This book manages to be a mix of disturbing and amusing that I would not have thought possible. It’s set in a dystopian future built on marketing principals and the ultimate expression of totally pervasive social media. Qualityland isn’t a part of a dark future, but a bright and shining one where everyone knows what to do, where to be, what to buy, how to look and think, and exactly what to expect from life. It’s the best of all possible worlds, and it’s the law that you say so! Against the backdrop of Qualityland we follow Peter Jobless (in Qualityland your parents job is your surname) as he strives to push against the system after noticing some serious issues with the robot population. Issues like a drone afraid of flying and a sex-bot with erectile dysfunction. Tasked with destroying these ‘defectives’ , he starts to wonder what else in Qualityland may not be performing the way it’s supposed to. This is a darkly funny satire on the modern world, it’s technology, culture and politics. It’s Orwell’s 1984, but run by algorithms, influencers and app designers.
Agency by William Gibson
Release Date: Early Feb
This is the sequel to Gibson‘s 2014 book The Peripheral and returns to a world of pocket mini realities, alternate history, social and cultural observation and time travel. In the 2130s quantum related technologies enabled the creation and exploration of ‘stubs’ pocket versions of the world in different times where other possibilities played out. In one of these, in a 2016 very different from ours and even closer to nuclear war, an ‘app tester’ named Verity finds herself assessing whether an AI is real, though it seems real enough to interfere in her life. Meanwhile, from 2136 observers watch this and others stubs and sometimes do more than watch. But that’s only a single thread in the weave of the book. It also features pop-culture, counter-culture and the iconography of consumerism as well as flashes of steampunk and cyberpunk mashed together like a bohemian party in a Michael Moorcock novel. It’s clever and complex and you have to pay attention while reading, but it’s absolutely worth the effort.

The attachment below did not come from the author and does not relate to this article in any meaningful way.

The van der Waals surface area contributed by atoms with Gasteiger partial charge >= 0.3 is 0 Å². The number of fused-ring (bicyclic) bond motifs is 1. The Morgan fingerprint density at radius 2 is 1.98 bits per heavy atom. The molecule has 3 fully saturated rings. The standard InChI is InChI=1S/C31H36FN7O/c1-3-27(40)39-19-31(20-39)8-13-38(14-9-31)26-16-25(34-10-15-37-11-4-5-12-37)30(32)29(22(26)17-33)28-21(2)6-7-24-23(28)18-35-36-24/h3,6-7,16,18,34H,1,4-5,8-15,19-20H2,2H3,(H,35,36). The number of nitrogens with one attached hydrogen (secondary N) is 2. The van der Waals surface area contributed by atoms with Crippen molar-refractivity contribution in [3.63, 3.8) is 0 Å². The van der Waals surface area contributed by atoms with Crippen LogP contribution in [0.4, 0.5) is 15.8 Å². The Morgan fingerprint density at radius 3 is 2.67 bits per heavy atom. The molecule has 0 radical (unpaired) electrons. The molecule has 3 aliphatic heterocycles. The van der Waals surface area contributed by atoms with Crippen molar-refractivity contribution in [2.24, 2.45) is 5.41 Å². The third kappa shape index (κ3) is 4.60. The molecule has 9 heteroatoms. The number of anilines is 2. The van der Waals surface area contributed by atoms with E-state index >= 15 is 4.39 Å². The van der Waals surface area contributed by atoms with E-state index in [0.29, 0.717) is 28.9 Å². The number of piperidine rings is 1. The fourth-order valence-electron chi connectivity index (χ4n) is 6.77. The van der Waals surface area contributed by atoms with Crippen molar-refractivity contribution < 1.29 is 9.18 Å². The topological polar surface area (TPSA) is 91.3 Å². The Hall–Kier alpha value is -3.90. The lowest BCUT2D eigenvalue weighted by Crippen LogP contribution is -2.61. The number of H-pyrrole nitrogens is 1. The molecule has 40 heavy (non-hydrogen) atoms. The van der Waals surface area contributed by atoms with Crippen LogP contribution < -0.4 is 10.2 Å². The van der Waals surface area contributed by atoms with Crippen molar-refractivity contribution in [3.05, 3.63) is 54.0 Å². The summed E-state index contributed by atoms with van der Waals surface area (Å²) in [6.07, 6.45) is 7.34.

The Good Turn by Dervla McTiernan Release Date: Late Feb
This is the third in the Cormac Reilly series, and since I’m going to try to sell a copy (and the first two if you don’t have them) to all my crime readers, I’m going to try and keep this as spoiler-free as possible. What you’re going to get in this one is trouble for Cormac, personal and professional and a different sort of trouble for Peter Fisher on the same two fronts. We’ll also be moving back a forth a bit in this one from major cities to the rural town of Roundstone. I can’t tell you why though, because that’s a pretty big OMG moment. What I can tell you is that corrupt cops, evil men and petty bureaucracy are still pushing back against Cormac, perhaps more than ever. This book is as gripping and intense as The Ruin and The Scholar and offers the bonus of two powerful story arcs, one for Cormac and one for Peter. There’s so much in this book, but I want folks to have the same experience I did and let Dervla tell the story. Also, since we’re hosting Dervla for an event at the end of March I’ll soon be able to let her tell you about it.